Information received twice a day will go towards disaster prevention.
It’s part of a project by South Africa’s Meta Economic Development Organization (MEDO) working with Morehead State University in the US.
The girls (14 in total) are being trained by satellite engineers from Cape Peninsula University of Technology, in a bid to encourage more African women into STEM (science, technology, engineering, mathematics).
Scheduled to launch in May 2017, if successful it will make MEDO the first private company in Africa to build a satellite and send it into orbit.
“We expect to receive a good signal, which will allow us to receive reliable data,” declares an enthusiastic Mngqengqiswa, of Philippi High School. “In South Africa we have experienced some of the worst floods and droughts and it has really affected the farmers very badly.”
An El Niño induced drought led to a shortfall of 9.3 million tons in southern Africa’s April 2016 maize production, according to a UN report.
South Africa is expected to import between 3 million and 4 million tonnes of maize to meet its shortfall this year.
“It has caused our economy to drop … This is a way of looking at how we can boost our economy,” says the young Mngqengqiswa.
Initial trials involved the girls programming and launching small CricketSat satellites using high-altitude weather balloons, before eventually helping to configure the satellite payloads.
Small format satellites are low cost ways of gathering data on the planet quickly. Tests so far have involved collecting thermal imaging data which is then interpreted for early flood or drought detection.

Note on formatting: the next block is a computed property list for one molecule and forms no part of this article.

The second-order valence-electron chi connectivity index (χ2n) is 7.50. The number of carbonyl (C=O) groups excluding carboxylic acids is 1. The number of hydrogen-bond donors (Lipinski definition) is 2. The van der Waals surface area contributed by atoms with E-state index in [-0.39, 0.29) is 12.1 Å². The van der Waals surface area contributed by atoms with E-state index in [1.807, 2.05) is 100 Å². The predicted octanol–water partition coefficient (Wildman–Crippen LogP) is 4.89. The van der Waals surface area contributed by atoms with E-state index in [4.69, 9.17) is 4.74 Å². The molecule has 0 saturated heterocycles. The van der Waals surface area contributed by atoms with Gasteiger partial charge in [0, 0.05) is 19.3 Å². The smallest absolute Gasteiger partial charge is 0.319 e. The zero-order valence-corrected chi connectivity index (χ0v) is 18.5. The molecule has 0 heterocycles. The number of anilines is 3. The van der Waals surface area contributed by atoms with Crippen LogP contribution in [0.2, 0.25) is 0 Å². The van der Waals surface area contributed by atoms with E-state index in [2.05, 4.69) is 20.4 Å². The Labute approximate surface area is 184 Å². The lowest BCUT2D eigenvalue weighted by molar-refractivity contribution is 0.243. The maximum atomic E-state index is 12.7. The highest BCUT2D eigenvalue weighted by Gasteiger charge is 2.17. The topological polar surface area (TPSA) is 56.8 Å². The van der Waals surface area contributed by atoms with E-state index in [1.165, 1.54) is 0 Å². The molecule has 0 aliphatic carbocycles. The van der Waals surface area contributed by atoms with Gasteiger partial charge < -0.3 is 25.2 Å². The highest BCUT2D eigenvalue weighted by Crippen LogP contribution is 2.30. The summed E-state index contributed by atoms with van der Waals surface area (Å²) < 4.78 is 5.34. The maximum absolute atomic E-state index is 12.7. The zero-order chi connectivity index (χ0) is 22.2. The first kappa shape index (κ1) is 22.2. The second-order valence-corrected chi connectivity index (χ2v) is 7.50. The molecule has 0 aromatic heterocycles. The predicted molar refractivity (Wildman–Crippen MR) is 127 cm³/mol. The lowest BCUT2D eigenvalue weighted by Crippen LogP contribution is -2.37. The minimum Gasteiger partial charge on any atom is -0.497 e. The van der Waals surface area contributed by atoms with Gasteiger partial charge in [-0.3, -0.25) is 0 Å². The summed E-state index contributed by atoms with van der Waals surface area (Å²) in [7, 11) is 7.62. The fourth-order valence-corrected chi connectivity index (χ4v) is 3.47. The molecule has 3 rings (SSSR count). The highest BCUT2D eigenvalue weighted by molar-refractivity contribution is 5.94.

“It’s a new field for us [in Africa] but I think with it we would be able to make positive changes to our economy,” says Mngqengqiswa.
Ultimately, it is hoped the project will include girls from Namibia, Malawi, Kenya, and Rwanda.
Mngqengqiswa comes from a single parent household. Her mother is a domestic worker. By becoming a space engineer or astronaut, the teenager hopes to make her mother proud.
“Discovering space and seeing the Earth’s atmosphere, it’s not something many black Africans have been able to do, or do not get the opportunity to look at,” says Mngqengqiswa.
The schoolgirl is right; in half a century of space travel, no black African has journeyed to outer space. “I want to see these things for myself,” says Mngqengqiswa, “I want to be able to experience these things.”
Her team mate, Bull agrees, “I want to show to fellow girls that we don’t need to sit around or limit ourselves. Any career is possible — even aerospace.”
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